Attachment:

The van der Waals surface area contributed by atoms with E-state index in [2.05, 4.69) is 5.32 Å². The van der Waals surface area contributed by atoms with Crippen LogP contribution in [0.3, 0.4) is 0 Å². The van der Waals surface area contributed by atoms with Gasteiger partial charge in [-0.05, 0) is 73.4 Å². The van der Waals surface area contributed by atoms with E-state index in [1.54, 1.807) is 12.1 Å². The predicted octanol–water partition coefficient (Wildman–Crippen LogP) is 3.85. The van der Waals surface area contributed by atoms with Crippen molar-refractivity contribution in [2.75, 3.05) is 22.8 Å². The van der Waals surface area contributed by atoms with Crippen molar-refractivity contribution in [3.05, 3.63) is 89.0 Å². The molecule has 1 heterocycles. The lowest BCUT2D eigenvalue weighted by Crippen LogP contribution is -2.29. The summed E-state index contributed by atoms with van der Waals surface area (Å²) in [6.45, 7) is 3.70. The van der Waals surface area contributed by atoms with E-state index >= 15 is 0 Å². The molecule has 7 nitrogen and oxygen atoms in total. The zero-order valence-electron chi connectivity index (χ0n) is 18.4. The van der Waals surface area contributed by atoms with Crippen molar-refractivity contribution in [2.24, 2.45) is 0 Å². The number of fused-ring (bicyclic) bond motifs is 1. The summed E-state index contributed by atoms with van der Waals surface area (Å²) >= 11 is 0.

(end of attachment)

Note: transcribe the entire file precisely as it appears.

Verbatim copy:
The van der Waals surface area contributed by atoms with E-state index in [2.05, 4.69) is 5.32 Å². The van der Waals surface area contributed by atoms with Crippen LogP contribution in [0.3, 0.4) is 0 Å². The van der Waals surface area contributed by atoms with Gasteiger partial charge in [-0.05, 0) is 73.4 Å². The van der Waals surface area contributed by atoms with E-state index in [1.54, 1.807) is 12.1 Å². The predicted octanol–water partition coefficient (Wildman–Crippen LogP) is 3.85. The van der Waals surface area contributed by atoms with Crippen molar-refractivity contribution in [2.75, 3.05) is 22.8 Å². The van der Waals surface area contributed by atoms with Crippen molar-refractivity contribution in [3.05, 3.63) is 89.0 Å². The molecule has 1 heterocycles. The lowest BCUT2D eigenvalue weighted by Crippen LogP contribution is -2.29. The summed E-state index contributed by atoms with van der Waals surface area (Å²) in [6.45, 7) is 3.70. The van der Waals surface area contributed by atoms with E-state index >= 15 is 0 Å². The molecule has 7 nitrogen and oxygen atoms in total. The zero-order valence-electron chi connectivity index (χ0n) is 18.4. The van der Waals surface area contributed by atoms with Crippen molar-refractivity contribution in [2.24, 2.45) is 0 Å². The number of fused-ring (bicyclic) bond motifs is 1. The summed E-state index contributed by atoms with van der Waals surface area (Å²) >= 11 is 0.